Not quite. Most overly crushed music would be OK with a couple of dBs less loudness. Some need even more compression/limiting reduction probably.

My point is that Bob's argument is invalid. If the music is pulled down by 9 dB (although that number has now risen to 20 dB!) some consumers will complain. They might even try and return their newly purchased iPods causing Apple a headache. Large manufacturers tend to try avoiding headaches.

Alistair
Old 19th November 2009
  #169
Gear Guru
 
UnderTow's Avatar
 

Verified Member
Quote:
Originally Posted by audio ergo sum View Post
That is clearly not the reason for the loudness war. The reason for the loudness war is competition of business people disregarding quality for perceived quantitative gain. Free market capitalism works like that regarding art. It trivializes and prostitutes and in the end destroys it. Has always been like that.
A bit like the way free market capitalism trivializes and prostitutes "research papers"?

Bob, TC are trying to sell their new meter. They are not really trying to understand the cause of the loudness wars.

Alistair
Old 19th November 2009
  #170
Lives for gear
 
Taurean's Avatar
Quote:
Originally Posted by audio ergo sum View Post

That is clearly not the reason for the loudness war. The reason for the loudness war is competition of business people disregarding quality for perceived quantitative gain.
..
Totally agree... the reasons for loudness and the means to curbing it lie in the understanding of the psychology of why it is done.
Read my blog about it regarding this perspective.
Old 19th November 2009
  #171
Gear Nut
 

Quote:
Originally Posted by Edward_Vinatea View Post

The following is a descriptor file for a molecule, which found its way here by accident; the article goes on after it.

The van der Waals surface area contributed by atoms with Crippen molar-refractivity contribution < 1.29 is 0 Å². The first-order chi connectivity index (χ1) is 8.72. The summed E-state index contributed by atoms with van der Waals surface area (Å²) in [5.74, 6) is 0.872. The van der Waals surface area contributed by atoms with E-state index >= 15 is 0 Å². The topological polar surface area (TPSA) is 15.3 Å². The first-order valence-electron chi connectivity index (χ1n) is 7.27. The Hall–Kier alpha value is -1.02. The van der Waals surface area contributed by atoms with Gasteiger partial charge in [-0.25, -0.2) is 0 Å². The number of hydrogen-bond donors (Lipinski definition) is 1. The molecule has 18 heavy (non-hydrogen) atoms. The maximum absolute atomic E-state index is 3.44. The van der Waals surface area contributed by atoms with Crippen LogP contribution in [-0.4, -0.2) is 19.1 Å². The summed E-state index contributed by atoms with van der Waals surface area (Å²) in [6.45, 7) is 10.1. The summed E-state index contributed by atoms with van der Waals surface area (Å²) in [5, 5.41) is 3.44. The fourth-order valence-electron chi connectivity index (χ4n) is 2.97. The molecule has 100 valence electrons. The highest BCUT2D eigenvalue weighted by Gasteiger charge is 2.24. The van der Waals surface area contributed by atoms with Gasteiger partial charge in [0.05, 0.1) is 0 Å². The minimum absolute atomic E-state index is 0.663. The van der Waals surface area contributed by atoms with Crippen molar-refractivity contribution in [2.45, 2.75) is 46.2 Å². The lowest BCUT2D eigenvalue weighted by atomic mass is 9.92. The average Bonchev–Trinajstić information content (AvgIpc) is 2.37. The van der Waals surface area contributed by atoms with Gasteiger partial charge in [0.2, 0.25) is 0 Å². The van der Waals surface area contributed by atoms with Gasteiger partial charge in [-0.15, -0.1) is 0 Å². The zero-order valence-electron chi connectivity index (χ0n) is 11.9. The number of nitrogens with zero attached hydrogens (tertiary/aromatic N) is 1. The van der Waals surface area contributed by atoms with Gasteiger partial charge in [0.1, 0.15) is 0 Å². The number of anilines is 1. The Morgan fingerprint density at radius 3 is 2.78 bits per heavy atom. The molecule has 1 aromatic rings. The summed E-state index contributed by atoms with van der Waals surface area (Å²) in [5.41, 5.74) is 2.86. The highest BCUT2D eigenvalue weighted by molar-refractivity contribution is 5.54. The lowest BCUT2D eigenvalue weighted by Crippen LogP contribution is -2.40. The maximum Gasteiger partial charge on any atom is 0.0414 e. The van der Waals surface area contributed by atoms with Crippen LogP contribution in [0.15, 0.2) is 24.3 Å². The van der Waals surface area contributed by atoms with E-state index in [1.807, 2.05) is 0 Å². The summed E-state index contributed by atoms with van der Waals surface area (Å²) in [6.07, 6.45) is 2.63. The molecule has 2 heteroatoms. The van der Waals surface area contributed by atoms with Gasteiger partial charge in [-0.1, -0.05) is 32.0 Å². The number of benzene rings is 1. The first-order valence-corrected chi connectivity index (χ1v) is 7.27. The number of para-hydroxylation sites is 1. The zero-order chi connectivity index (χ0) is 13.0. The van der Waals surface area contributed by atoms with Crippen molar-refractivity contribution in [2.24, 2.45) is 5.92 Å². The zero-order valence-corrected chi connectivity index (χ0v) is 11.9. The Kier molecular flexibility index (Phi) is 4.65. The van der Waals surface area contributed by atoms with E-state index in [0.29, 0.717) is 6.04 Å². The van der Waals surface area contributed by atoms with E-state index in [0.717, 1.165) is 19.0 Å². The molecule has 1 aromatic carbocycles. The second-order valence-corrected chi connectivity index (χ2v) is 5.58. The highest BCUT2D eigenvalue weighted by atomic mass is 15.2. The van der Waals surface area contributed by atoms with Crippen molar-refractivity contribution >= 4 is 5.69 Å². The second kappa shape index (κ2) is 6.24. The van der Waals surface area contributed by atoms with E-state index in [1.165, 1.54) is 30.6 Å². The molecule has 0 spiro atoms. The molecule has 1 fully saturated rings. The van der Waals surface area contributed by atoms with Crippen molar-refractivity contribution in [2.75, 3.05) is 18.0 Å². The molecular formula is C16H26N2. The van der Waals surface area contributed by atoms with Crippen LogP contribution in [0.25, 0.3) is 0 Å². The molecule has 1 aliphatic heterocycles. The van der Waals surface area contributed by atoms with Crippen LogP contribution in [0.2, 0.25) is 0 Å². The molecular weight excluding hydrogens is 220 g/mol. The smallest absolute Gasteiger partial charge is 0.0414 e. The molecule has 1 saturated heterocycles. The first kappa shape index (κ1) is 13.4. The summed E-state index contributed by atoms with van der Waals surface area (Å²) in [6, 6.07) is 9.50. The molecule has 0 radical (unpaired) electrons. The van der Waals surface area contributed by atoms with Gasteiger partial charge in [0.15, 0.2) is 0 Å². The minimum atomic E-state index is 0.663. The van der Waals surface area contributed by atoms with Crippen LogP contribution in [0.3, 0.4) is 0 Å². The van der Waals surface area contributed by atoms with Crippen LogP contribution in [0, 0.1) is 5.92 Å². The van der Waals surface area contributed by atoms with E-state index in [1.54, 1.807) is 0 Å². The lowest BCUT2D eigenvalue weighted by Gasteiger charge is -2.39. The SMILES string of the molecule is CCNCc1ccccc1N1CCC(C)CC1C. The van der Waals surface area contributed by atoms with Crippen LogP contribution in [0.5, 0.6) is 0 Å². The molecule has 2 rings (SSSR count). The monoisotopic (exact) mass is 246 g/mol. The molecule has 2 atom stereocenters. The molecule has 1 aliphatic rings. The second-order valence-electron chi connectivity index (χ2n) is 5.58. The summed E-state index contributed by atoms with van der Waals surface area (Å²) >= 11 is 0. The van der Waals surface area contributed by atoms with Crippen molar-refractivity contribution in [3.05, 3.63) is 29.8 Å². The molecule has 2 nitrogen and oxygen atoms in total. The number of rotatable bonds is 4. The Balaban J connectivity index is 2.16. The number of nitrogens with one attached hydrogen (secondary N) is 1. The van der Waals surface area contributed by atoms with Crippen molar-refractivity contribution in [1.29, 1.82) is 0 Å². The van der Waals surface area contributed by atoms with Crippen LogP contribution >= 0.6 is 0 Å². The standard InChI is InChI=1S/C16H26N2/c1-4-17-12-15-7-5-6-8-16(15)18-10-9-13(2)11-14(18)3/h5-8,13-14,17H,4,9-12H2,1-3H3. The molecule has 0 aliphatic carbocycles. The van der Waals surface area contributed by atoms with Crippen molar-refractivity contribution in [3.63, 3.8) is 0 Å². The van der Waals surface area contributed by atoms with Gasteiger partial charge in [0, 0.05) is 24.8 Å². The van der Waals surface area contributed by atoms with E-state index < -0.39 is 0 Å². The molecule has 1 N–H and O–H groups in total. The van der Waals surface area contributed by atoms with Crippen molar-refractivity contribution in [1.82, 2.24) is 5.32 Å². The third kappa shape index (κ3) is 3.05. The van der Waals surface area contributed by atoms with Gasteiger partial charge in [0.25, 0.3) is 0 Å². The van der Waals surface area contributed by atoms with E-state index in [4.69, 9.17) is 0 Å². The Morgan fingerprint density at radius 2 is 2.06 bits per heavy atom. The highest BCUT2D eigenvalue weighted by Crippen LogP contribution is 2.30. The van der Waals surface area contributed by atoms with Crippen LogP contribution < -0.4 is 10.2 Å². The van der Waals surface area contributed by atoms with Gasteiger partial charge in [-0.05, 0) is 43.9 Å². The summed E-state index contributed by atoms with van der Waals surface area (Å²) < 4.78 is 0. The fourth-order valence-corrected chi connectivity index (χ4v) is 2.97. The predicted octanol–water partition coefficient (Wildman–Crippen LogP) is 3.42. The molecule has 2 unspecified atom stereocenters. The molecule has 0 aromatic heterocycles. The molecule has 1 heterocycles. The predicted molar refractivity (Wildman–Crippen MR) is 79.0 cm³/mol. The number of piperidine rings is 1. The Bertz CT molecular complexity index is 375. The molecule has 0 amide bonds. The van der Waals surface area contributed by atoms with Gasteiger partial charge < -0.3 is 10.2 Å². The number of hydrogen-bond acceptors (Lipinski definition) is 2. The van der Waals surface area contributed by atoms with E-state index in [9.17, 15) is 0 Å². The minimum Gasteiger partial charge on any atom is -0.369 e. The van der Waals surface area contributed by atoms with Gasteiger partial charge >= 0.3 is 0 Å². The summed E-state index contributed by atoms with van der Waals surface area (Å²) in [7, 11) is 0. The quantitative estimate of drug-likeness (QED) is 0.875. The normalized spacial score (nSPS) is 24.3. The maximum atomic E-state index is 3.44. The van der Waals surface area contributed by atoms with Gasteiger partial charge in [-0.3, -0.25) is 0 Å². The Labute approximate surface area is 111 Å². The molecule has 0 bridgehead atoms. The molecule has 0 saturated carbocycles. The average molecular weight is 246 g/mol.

Dear Bob,

You have two successful books published and have been educating the future engineers, artists and producers for several years now. You are primarily an educator, a ME second, and a direct result of the technological audio revolution that created among many wonderful things, the "Loudness War".

Here is where you are going wrong, you are advocating for a new system {LN, default "on"} that will impact on people's listening habits, will change the excitement and sense of discovery and foment the idea that an "egalitarian" system for listening is a good thing. More importantly, you are advocating for the arbitrary creation of a new standard in hopes that these artists, producers, managers, etc, will stop the nasty habit of slamming the music up with over compression.

There are already other systems put in place which indicate that it won't make a difference at all. It is known that the public does not control "overcompression" trends.

Bob, don't give up on yourself. The books are out there and doing their educational job. You have planted the seeds. I assume that you have addressed in your book the lunacy of hyper-compression, its good and bad points, etc, etc, so please don't assume that those who read you just don't get it. But, don't expect that your work will change the general thinking overnight either. The loudness wars should subside as new generations of new engineers, artists and producers start making their impact in the industry and should go exponentially towards less limiting as it went towards "louder".

Having said all that, do not also assume that loud records are entirely crapola. Some have a legitimate artistic argument to be that way. It's still within the artist's right to free expression, so putting a cap onto that option would be a very bad policy and will threaten in this respect artistic freedom everywhere.

Be patient Bob, keep educating the new artist and producers as you had for years, forget new LN schemes, server algorithms, iPods and focus on what's real. Remember, the tide is on your side, the majors that pushed for the loudness wars continue going on a downward decline while the 'indies' are consistently increasing their influence in the music industry. Some day it will be a brand new day for music and the freedom of art.

So be patient Bob, be patient. I hope you don't find this post condescending, that's not my intention.

PS: I haven't placed my vote yet, I don't think I will. But, as some mentioned it, I would have probably also voted for LN default "off" and hope for the best.

Regards,
Critical, but hands down the most intelligent, insightful, and generous post on this whole bloated and benighted thread. Undervalued trait, generosity. Lots posted I can agree with - on both sides, and I work genres not so affected by BK's blight - but so much heat for such paucity of illumination!

SB
Old 19th November 2009
  #172
Gear Nut
 

Quote:
Originally Posted by PatrikT View Post
Or writing books that are revised and sold again?


No greed and pure security it clearly seems.


Regards